## Goban stones II

There are several stones placed on the goban so that there are 8, 9 or 10 stones in each row and column.

How many stones can be left on the board so that at most one stone remains in each row and column?

The problem is difficult to calculate accurately, so it suffices to get lower and upper bounds that differ by 1.

• #### Hint

How many rows can be created that span fewer columns than the number of rows? Then generalize the reasoning and get an estimate of the deficit from the deficit Hall theorem.

• #### Solution

The lower bound can be obtained using the deficit Hall theorem: on $$r$$ lines there are at least $$8r$$ stones located in $$\lceil\frac8{10}r\rceil$$ columns. For $$r \le 19$$ we get $$\lceil\frac8{10}r\rceil=r-\lfloor\frac2{10}r\rfloor \ge r-3$$.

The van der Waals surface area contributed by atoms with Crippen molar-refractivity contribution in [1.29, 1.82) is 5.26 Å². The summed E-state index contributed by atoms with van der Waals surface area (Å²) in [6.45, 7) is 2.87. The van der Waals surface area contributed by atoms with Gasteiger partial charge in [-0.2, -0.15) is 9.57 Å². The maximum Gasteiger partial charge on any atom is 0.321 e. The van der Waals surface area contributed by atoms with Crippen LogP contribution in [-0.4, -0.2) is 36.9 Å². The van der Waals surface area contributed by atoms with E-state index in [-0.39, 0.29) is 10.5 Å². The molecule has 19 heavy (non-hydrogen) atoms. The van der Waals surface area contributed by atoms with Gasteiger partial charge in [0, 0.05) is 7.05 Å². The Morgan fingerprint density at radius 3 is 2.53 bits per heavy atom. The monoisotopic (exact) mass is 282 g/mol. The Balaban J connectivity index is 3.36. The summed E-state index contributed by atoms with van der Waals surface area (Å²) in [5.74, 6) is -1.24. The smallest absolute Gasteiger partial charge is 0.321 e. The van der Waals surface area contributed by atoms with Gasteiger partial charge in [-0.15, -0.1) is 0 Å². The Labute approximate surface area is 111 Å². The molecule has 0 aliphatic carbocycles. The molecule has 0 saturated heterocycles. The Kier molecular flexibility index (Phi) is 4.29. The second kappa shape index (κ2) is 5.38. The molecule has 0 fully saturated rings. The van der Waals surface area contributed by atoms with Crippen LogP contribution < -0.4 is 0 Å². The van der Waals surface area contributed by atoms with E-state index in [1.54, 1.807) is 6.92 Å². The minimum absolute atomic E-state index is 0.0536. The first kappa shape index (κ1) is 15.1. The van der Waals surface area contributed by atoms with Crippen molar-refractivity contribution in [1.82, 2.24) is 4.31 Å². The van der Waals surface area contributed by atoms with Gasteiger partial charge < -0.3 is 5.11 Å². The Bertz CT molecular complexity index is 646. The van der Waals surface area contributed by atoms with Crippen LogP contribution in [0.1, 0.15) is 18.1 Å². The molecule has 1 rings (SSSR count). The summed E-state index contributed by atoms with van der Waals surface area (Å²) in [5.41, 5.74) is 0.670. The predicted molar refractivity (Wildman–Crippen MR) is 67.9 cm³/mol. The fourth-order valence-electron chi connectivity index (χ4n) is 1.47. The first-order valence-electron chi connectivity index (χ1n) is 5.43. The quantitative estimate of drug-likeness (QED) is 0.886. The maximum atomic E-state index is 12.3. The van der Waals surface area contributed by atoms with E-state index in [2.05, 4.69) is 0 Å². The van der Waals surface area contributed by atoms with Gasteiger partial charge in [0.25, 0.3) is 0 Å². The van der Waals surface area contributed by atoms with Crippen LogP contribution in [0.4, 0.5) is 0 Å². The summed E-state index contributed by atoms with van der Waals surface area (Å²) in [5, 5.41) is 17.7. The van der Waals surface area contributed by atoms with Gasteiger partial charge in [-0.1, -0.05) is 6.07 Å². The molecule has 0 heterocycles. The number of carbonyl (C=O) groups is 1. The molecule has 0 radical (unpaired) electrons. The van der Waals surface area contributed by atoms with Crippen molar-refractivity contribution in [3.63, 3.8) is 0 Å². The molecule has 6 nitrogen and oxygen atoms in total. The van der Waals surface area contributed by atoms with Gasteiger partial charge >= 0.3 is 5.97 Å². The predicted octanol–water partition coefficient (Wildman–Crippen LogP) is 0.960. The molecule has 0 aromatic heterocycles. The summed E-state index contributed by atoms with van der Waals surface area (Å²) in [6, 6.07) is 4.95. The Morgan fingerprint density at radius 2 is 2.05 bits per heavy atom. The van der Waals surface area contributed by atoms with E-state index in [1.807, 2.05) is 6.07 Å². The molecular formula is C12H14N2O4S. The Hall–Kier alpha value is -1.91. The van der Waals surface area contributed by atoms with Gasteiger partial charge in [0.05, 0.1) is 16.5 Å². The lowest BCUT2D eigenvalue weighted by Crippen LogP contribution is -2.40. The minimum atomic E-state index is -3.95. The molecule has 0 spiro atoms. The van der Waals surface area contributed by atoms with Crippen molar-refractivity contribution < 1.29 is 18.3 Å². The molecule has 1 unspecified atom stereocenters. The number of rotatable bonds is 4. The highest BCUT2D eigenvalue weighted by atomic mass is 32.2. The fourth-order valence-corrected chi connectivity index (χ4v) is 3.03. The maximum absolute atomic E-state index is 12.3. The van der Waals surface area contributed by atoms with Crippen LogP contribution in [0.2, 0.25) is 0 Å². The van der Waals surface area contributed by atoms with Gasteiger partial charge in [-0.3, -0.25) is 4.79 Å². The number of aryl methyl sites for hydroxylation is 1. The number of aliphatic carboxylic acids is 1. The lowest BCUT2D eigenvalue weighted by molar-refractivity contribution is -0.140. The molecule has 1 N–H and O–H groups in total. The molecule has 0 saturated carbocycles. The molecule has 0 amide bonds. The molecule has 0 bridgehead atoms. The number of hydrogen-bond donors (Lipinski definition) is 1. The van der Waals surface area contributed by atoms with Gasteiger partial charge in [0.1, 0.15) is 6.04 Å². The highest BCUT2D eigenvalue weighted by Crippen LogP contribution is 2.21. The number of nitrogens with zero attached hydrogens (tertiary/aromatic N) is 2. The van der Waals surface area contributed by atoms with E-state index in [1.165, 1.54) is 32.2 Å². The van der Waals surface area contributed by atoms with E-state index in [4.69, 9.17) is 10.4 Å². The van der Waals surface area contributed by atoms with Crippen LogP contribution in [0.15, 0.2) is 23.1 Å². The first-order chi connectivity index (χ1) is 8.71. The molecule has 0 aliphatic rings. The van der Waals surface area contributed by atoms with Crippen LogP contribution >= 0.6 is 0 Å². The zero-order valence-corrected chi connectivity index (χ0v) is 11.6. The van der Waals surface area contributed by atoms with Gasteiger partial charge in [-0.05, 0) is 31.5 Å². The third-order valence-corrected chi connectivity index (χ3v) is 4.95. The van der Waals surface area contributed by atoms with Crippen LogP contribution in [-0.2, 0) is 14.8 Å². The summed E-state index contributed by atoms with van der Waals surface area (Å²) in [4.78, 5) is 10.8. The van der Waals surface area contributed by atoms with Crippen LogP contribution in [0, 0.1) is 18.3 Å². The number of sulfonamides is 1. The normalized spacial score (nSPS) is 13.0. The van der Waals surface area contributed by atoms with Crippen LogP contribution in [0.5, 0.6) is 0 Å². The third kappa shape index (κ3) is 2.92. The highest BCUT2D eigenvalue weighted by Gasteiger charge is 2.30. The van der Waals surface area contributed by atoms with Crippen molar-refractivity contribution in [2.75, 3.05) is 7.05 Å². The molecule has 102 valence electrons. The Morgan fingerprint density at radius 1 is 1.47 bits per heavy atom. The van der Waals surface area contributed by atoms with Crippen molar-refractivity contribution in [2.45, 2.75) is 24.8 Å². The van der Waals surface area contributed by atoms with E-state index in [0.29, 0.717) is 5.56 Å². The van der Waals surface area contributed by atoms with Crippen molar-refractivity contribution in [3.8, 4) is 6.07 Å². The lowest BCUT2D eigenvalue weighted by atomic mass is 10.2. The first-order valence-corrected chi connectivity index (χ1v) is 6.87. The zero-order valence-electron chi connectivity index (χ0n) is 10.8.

This is probably not the best lower bound. It is based on a situation where we would use only the first 16 columns in each of the 19 rows, but in fact we have to fill in the remaining three.

For an upper bound, a configuration can be found that allows the choice of only 17 stones: The first 10 columns are occupied by the first 8 columns; in the next 9 rows we will divide 10 stones into the last 11 columns so that each column has 8 or 9 stones, see picture. We can only leave 8 stones on the first 10 rows, which leads to a selection of a maximum of 17 stones.